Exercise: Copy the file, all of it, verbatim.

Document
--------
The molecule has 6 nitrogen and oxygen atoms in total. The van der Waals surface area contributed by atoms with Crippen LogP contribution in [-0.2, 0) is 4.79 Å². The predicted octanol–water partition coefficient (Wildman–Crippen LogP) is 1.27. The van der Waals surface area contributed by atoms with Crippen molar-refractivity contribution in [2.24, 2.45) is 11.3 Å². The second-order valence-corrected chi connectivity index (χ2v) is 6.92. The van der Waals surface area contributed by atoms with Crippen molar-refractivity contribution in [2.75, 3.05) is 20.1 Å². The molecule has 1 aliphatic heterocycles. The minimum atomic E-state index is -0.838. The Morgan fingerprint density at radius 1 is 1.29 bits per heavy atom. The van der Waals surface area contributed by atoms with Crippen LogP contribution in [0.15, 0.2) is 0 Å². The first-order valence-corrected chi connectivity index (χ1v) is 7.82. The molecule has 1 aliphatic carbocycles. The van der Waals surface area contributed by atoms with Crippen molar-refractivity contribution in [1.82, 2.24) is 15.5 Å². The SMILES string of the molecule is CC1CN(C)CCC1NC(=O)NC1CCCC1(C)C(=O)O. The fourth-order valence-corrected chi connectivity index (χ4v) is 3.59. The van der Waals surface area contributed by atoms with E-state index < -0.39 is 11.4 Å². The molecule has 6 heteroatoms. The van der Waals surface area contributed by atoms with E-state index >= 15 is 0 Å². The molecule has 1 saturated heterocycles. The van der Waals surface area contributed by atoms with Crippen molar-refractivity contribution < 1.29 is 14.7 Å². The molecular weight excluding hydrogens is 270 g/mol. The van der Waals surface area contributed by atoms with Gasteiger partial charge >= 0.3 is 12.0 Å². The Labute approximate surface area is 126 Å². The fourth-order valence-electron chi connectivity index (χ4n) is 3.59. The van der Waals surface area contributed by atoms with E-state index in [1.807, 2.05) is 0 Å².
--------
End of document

The molecule has 6 nitrogen and oxygen atoms in total. The van der Waals surface area contributed by atoms with Crippen LogP contribution in [-0.2, 0) is 4.79 Å². The predicted octanol–water partition coefficient (Wildman–Crippen LogP) is 1.27. The van der Waals surface area contributed by atoms with Crippen molar-refractivity contribution in [2.24, 2.45) is 11.3 Å². The second-order valence-corrected chi connectivity index (χ2v) is 6.92. The van der Waals surface area contributed by atoms with Crippen molar-refractivity contribution in [2.75, 3.05) is 20.1 Å². The molecule has 1 aliphatic heterocycles. The minimum atomic E-state index is -0.838. The Morgan fingerprint density at radius 1 is 1.29 bits per heavy atom. The van der Waals surface area contributed by atoms with Crippen LogP contribution in [0.15, 0.2) is 0 Å². The first-order valence-corrected chi connectivity index (χ1v) is 7.82. The molecule has 1 aliphatic carbocycles. The van der Waals surface area contributed by atoms with Crippen molar-refractivity contribution in [1.82, 2.24) is 15.5 Å². The SMILES string of the molecule is CC1CN(C)CCC1NC(=O)NC1CCCC1(C)C(=O)O. The fourth-order valence-corrected chi connectivity index (χ4v) is 3.59. The van der Waals surface area contributed by atoms with E-state index < -0.39 is 11.4 Å². The molecule has 6 heteroatoms. The van der Waals surface area contributed by atoms with E-state index >= 15 is 0 Å². The molecule has 1 saturated heterocycles. The van der Waals surface area contributed by atoms with Crippen molar-refractivity contribution < 1.29 is 14.7 Å². The molecular weight excluding hydrogens is 270 g/mol. The van der Waals surface area contributed by atoms with Gasteiger partial charge >= 0.3 is 12.0 Å². The Labute approximate surface area is 126 Å². The fourth-order valence-electron chi connectivity index (χ4n) is 3.59. The van der Waals surface area contributed by atoms with E-state index in [1.807, 2.05) is 0 Å².